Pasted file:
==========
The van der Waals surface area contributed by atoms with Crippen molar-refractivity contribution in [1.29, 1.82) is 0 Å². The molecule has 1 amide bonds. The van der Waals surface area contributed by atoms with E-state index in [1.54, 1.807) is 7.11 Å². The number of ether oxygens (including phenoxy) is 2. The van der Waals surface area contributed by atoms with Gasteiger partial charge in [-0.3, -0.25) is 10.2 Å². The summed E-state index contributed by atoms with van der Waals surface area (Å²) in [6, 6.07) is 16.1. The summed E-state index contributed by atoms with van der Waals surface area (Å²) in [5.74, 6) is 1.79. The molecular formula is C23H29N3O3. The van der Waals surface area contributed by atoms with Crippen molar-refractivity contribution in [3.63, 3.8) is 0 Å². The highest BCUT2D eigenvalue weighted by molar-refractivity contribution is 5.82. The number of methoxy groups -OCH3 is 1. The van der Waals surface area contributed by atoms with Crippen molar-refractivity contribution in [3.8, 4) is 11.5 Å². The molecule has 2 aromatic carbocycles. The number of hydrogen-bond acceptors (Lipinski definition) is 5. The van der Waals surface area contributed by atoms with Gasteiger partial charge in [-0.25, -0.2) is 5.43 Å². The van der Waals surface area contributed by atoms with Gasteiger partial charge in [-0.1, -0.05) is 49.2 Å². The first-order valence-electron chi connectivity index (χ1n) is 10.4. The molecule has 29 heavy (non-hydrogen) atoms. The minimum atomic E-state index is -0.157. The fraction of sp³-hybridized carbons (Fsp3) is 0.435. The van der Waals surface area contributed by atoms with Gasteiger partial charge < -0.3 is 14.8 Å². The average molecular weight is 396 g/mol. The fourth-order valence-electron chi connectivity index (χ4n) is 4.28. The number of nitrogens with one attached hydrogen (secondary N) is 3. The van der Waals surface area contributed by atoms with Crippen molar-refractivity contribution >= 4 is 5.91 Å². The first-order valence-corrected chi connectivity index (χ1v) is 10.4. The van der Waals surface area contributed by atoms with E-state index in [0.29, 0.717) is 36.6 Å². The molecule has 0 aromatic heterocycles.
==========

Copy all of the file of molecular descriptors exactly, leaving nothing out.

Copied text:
The van der Waals surface area contributed by atoms with Crippen molar-refractivity contribution in [1.29, 1.82) is 0 Å². The molecule has 1 amide bonds. The van der Waals surface area contributed by atoms with E-state index in [1.54, 1.807) is 7.11 Å². The number of ether oxygens (including phenoxy) is 2. The van der Waals surface area contributed by atoms with Gasteiger partial charge in [-0.3, -0.25) is 10.2 Å². The summed E-state index contributed by atoms with van der Waals surface area (Å²) in [6, 6.07) is 16.1. The summed E-state index contributed by atoms with van der Waals surface area (Å²) in [5.74, 6) is 1.79. The molecular formula is C23H29N3O3. The van der Waals surface area contributed by atoms with Crippen molar-refractivity contribution in [3.63, 3.8) is 0 Å². The highest BCUT2D eigenvalue weighted by molar-refractivity contribution is 5.82. The number of methoxy groups -OCH3 is 1. The van der Waals surface area contributed by atoms with Crippen molar-refractivity contribution in [3.8, 4) is 11.5 Å². The molecule has 2 aromatic carbocycles. The number of hydrogen-bond acceptors (Lipinski definition) is 5. The van der Waals surface area contributed by atoms with Gasteiger partial charge in [-0.25, -0.2) is 5.43 Å². The van der Waals surface area contributed by atoms with Gasteiger partial charge in [-0.1, -0.05) is 49.2 Å². The first-order valence-electron chi connectivity index (χ1n) is 10.4. The molecule has 29 heavy (non-hydrogen) atoms. The minimum atomic E-state index is -0.157. The fraction of sp³-hybridized carbons (Fsp3) is 0.435. The van der Waals surface area contributed by atoms with Gasteiger partial charge < -0.3 is 14.8 Å². The average molecular weight is 396 g/mol. The fourth-order valence-electron chi connectivity index (χ4n) is 4.28. The number of nitrogens with one attached hydrogen (secondary N) is 3. The van der Waals surface area contributed by atoms with Crippen molar-refractivity contribution >= 4 is 5.91 Å². The first-order valence-corrected chi connectivity index (χ1v) is 10.4. The van der Waals surface area contributed by atoms with E-state index in [0.29, 0.717) is 36.6 Å². The molecule has 0 aromatic heterocycles.